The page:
New York

Albany Black Chamber of Commerce opens doors at former University Club

ALBANY — The Albany Black Chamber of Commerce and Social Club kicked off the start of Black History Month on Wednesday by unveiling their new home in the former University Club building in the heart of downtown Albany.

The mission of the newly formed group is to strengthen black entrepreneurship and drive economic growth in the city. Business for Good, a Capital Area nonprofit focused on investing in minority-owned businesses, donated the landmark building on Washington Ave.

“When we started Business for Good about two years ago, our primary reason was to use our business and entrepreneurship skills and network to help black and brown people achieve their dreams of growing businesses and entrepreneurship – and this building probably symbolizes the biggest thing we’ve done since we’ve been here,” said Ed Mitzen, co-founder of Business for Good, who called the three-story, 20,000-square-foot building “the finest black chamber building in the country.”

Located on the corner of Washington Avenue and Dove Street, across from the Albany Institute of History and Art, the colonial-style red brick exterior of the building embodies its rich and far-reaching history. However, its interior has undergone a makeover that has transformed what was once a private social club into a blueprint for community building and collaboration.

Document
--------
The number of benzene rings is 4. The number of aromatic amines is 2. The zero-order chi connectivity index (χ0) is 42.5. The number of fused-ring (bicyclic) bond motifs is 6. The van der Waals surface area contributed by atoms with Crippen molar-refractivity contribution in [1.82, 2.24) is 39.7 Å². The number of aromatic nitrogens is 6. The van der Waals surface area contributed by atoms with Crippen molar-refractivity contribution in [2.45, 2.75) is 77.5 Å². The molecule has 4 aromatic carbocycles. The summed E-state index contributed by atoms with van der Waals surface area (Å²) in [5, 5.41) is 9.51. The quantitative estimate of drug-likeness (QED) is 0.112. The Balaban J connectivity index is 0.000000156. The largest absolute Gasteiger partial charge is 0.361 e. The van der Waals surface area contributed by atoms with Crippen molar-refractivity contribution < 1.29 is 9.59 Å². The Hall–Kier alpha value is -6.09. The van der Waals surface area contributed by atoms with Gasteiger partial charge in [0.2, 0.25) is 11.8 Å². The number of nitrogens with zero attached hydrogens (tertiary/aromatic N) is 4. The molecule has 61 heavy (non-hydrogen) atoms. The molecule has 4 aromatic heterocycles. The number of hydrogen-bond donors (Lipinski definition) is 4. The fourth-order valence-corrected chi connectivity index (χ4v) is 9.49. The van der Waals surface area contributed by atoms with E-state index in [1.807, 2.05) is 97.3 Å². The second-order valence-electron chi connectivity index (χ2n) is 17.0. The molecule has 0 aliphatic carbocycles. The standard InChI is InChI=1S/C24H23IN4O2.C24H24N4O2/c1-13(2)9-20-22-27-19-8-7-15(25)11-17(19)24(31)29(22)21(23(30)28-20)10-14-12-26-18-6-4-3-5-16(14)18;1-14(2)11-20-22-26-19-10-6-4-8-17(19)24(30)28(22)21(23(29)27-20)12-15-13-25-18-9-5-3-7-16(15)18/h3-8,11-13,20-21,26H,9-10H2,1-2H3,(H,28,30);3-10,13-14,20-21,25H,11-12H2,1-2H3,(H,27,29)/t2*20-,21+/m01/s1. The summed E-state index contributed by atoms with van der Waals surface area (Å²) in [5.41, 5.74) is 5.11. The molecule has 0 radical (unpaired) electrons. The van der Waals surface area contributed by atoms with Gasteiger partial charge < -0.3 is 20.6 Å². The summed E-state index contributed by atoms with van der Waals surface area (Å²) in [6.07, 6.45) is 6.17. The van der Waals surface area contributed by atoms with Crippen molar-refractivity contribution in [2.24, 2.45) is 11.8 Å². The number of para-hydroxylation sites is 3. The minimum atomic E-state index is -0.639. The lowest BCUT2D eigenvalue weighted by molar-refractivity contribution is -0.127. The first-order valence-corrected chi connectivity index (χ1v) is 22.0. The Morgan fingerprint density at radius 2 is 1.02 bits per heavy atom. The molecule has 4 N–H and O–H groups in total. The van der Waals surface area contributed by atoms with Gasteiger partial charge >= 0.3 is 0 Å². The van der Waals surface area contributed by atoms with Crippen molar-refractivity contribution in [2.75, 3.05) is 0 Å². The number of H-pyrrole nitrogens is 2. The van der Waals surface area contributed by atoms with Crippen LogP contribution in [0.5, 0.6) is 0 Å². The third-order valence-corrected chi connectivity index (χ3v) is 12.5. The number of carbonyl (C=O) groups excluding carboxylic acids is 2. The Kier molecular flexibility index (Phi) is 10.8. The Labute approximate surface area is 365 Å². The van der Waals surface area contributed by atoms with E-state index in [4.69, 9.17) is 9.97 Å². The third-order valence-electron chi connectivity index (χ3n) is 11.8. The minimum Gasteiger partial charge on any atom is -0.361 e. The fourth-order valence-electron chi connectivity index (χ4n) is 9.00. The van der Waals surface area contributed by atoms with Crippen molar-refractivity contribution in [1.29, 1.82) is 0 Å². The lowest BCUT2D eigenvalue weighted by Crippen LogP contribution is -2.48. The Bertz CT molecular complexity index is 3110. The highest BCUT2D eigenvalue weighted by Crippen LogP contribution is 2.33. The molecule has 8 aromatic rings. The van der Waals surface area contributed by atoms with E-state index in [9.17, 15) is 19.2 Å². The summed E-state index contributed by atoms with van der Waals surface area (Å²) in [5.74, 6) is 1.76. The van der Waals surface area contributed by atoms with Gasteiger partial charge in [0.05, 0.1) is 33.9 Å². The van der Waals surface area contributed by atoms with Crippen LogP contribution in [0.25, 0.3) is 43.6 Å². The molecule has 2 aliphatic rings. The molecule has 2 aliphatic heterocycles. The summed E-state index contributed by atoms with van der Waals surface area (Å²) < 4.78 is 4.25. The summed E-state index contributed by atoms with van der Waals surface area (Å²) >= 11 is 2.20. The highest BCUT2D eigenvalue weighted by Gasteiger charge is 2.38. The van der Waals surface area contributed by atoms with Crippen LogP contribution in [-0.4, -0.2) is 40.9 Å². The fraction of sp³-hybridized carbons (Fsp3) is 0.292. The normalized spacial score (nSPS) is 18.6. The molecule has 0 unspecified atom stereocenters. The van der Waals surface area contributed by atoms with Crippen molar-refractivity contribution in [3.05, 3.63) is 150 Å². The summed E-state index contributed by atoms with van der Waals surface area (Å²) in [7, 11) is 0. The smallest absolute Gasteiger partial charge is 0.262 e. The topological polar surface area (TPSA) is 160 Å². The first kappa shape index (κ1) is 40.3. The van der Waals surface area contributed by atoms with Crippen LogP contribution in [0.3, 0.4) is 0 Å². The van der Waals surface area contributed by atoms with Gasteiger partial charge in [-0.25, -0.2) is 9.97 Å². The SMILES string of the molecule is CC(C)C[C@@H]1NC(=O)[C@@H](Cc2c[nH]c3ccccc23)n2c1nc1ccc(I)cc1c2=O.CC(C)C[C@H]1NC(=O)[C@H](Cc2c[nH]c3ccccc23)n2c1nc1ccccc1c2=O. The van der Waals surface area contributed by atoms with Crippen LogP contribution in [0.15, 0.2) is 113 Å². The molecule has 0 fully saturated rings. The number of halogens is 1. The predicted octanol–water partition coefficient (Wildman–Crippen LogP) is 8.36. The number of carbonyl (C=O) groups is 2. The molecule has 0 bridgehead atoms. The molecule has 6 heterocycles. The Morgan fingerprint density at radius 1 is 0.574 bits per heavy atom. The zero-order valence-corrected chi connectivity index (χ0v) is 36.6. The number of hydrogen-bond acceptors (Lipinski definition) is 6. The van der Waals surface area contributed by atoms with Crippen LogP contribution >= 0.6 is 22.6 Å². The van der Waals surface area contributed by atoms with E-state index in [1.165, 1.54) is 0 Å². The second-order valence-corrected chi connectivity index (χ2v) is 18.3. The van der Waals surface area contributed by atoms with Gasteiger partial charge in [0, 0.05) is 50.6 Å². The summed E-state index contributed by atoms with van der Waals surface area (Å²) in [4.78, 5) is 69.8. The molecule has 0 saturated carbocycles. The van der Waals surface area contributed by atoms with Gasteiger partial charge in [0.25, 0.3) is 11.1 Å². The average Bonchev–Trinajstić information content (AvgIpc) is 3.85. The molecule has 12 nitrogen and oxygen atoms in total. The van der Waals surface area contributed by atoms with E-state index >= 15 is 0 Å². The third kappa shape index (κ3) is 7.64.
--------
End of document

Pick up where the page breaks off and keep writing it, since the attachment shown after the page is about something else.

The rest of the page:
Aesthetically curated amenities include a large common room, lit by natural light and filled with a variety of seating options to encourage socializing among guests. A private conference room and collection of workspaces are also available on the ground floor, as is event space for community gatherings.

The upper portions of the building, while not yet open to the public, are intended to serve as rentable office space for black-owned businesses. And in the basement, a bowling alley will be accessible for recreational use, the Business for Good website touts.

North Albany Middle School assistant principal Nicole Newman attended the ribbon-cutting ceremony in the building on Wednesday morning and said the new center for business owners of color represents the journey she hopes to inspire her students to take.

“It’s not enough just to educate them; We want them to come and see what can happen when we invite them to be entrepreneurs, to come here and be supported by people in the Chamber who can help make their visions come true, and leaders here to have people are who look like them,” Newman said.

When her children were younger, Newman said she considered moving out of the city to an area with more resources for black students to surround herself with diverse leaders in business, education, and other fields of study. The Black Chamber of Commerce is now filling that void, Newman said, and she looks forward to planning a school trip soon so her students can see the opportunities available to them.

For Deshanna Wiggins, who was appointed CEO of the newly created chamber in October, the new headquarters are a necessary step to transform the capital region’s landscape and expand the presence of black and minority-owned businesses.

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